World Bulletin/News Desk
Authorities in Myanmar imposed a night-time curfew in at least two towns in northwestern Rakhine state after renewed deadly attacks from Buddhists to Muslim Rohingyas in an area where more than 80 people were killed in June.
Official media said on Wednesday that two Muslims had been killed and eight injured in the violence since Sunday, while 1,039 homes belong to Muslims had been burned down. Unconfirmed reports from other sources put the death toll higher.
Up to 800,000 Rohingyas live in abject conditions along Myanmar's border with Bangladesh. Neither country recognises them as citizens and the Bangladeshi authorities turned away boatloads of Rohingyas fleeing the violence in June.
Most people in Myanmar regard them as illegal immigrants from South Asia. Even Aung San Suu Kyi, a Nobel peace laureate who led the fight for democracy, has sidestepped questions on how to tackle the problem.
Hla Thein, spokesman for the Rakhine State government, told Reuters curfews had been imposed in the townships of Minbya and Mrauk Oo from Monday. Some local sources reported reinforcement of armed police in these towns.
"However, I don't think the situation has returned to normal in villages on the outskirts of Mrauk Oo," retired school teacher Mya Thein told Reuters by telephone.
Another source reported trouble in a town called Myay Bone.
Thein Sein's government has negotiated ceasefires with most of the ethnic rebels that have fought for autonomy for half a century but has done nothing to address the Rohingya problem.
Suu Kyi, now a member of parliament, told reporters in the capital, Naypyitaw, on Tuesday that a general absence of law was to blame for the situation in Rakhine State.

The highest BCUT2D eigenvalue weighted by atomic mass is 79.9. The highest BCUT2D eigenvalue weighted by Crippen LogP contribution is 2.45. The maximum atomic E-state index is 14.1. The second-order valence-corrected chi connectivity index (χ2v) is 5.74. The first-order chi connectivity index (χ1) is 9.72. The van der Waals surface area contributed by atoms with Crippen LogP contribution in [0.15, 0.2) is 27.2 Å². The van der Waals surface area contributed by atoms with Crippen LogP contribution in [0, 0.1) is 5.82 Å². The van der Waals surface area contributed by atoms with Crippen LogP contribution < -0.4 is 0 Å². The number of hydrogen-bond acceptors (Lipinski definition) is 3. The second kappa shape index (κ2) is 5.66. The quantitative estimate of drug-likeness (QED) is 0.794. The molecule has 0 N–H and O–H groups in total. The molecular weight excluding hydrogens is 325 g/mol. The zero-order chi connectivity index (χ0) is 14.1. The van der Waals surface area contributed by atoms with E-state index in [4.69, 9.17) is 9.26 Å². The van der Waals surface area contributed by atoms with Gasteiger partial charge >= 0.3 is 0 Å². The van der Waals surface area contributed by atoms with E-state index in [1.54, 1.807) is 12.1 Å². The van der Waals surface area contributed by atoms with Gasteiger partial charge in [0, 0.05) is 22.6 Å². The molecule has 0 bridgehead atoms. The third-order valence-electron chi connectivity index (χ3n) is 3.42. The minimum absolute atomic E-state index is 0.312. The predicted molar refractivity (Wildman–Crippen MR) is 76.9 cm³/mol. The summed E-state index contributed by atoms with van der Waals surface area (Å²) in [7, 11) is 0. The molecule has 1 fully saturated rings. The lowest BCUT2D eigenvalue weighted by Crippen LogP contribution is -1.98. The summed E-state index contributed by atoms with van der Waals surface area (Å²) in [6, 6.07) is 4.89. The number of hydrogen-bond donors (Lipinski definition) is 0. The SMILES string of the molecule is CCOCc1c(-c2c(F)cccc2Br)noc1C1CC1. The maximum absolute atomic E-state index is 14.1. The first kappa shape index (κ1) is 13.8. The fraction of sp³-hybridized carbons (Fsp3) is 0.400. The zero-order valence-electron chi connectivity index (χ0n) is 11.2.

"Of course I am worried about the situation there," local media quoted her as saying. "Actually, this situation can be expected. As I often said, there must be the rule of law to prevent this sort of problem. It cannot be sorted out overnight."
On Oct. 15, the government decided against letting the Organisation of Islamic Cooperation (OIC) open an office in Myanmar. That followed marches by opponents of the plan in several cities, led by Buddhist monks.
The OIC had wanted to open a liaison office in Rakhine and could have used it to help distribute $50 million in aid promised to the Rohingyas by Saudi Arabia
International law continues to view West Bank and East Jerusalem as 'occupied territories'
Hamas blasts Palestinian president's calls to resume talks with Israeli occupiers
Some say transport union leader Hugo Moyano is promoting the strike in a bid to avoid probe
Video stating Florida school shooting survivor is an actor becomes top trending video on site before it is removed
Coalition of opposition parties say elections called by government do not offer them any guarantees
Twelve Palestinian lawmakers remain in Israeli custody
Israeli army frequently carries out wide-ranging arrest campaigns in the West Bank
Controversial gun accessories turn semi-automatic rifles into rapid-fire weapons
Enrique Pena Nieto offers solidarity with U.S. after devastating school shooting
We did not work well enough over the past few years, says State Department spokesperson
Antonio Ledezma, a fierce critic of President Nicolas Maduro who fled Venezuela in 2015, said that "a humanitarian intervention is justified" in the country, given the brutality of the Caracas government.
Trudeau addressed a business conference in Mumbai on Tuesday morning, attended by leaders from the Tata conglomerate, IT giants Infosys and pharmaceutical major Jubilant Life Sciences.
The incident, which caused no injuries, is the latest in a string of accidents involving the US military that have prompted concern from Japanese officials and renewed criticism of the US military presence in the country.
Rest of the tanks will be delivered in April, forming a fully armored unit, says Iraqi Army Chief of Staff
Terrorists were reportedly plotting to attack Turkish bases